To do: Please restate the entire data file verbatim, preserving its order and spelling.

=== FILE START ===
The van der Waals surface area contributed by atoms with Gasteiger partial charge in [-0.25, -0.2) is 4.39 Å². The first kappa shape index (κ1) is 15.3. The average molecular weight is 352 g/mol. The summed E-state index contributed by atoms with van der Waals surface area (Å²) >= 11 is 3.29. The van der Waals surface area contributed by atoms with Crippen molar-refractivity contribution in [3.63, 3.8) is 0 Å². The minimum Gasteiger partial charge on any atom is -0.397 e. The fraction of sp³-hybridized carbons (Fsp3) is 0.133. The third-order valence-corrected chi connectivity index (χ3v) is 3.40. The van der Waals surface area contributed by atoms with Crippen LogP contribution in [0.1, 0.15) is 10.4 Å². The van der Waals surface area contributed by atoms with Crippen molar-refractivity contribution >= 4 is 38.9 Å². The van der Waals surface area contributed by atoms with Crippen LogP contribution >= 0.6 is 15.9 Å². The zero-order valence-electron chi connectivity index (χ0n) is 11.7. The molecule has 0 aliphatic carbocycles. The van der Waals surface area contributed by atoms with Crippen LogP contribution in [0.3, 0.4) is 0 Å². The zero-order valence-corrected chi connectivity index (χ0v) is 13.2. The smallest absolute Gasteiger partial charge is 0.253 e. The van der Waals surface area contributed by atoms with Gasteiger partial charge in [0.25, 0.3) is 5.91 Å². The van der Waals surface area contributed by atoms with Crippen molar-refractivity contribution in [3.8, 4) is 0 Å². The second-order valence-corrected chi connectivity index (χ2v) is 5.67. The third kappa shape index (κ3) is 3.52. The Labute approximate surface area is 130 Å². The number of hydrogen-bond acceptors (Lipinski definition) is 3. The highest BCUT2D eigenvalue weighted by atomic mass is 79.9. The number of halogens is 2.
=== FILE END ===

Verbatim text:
The van der Waals surface area contributed by atoms with Gasteiger partial charge in [-0.25, -0.2) is 4.39 Å². The first kappa shape index (κ1) is 15.3. The average molecular weight is 352 g/mol. The summed E-state index contributed by atoms with van der Waals surface area (Å²) >= 11 is 3.29. The van der Waals surface area contributed by atoms with Crippen molar-refractivity contribution in [3.63, 3.8) is 0 Å². The minimum Gasteiger partial charge on any atom is -0.397 e. The fraction of sp³-hybridized carbons (Fsp3) is 0.133. The third-order valence-corrected chi connectivity index (χ3v) is 3.40. The van der Waals surface area contributed by atoms with Crippen LogP contribution in [0.1, 0.15) is 10.4 Å². The van der Waals surface area contributed by atoms with Crippen molar-refractivity contribution >= 4 is 38.9 Å². The van der Waals surface area contributed by atoms with Crippen LogP contribution >= 0.6 is 15.9 Å². The zero-order valence-electron chi connectivity index (χ0n) is 11.7. The molecule has 0 aliphatic carbocycles. The van der Waals surface area contributed by atoms with Crippen LogP contribution in [0.3, 0.4) is 0 Å². The zero-order valence-corrected chi connectivity index (χ0v) is 13.2. The smallest absolute Gasteiger partial charge is 0.253 e. The van der Waals surface area contributed by atoms with Gasteiger partial charge in [0.25, 0.3) is 5.91 Å². The van der Waals surface area contributed by atoms with Crippen molar-refractivity contribution in [3.8, 4) is 0 Å². The second-order valence-corrected chi connectivity index (χ2v) is 5.67. The third kappa shape index (κ3) is 3.52. The Labute approximate surface area is 130 Å². The number of hydrogen-bond acceptors (Lipinski definition) is 3. The highest BCUT2D eigenvalue weighted by atomic mass is 79.9. The number of halogens is 2.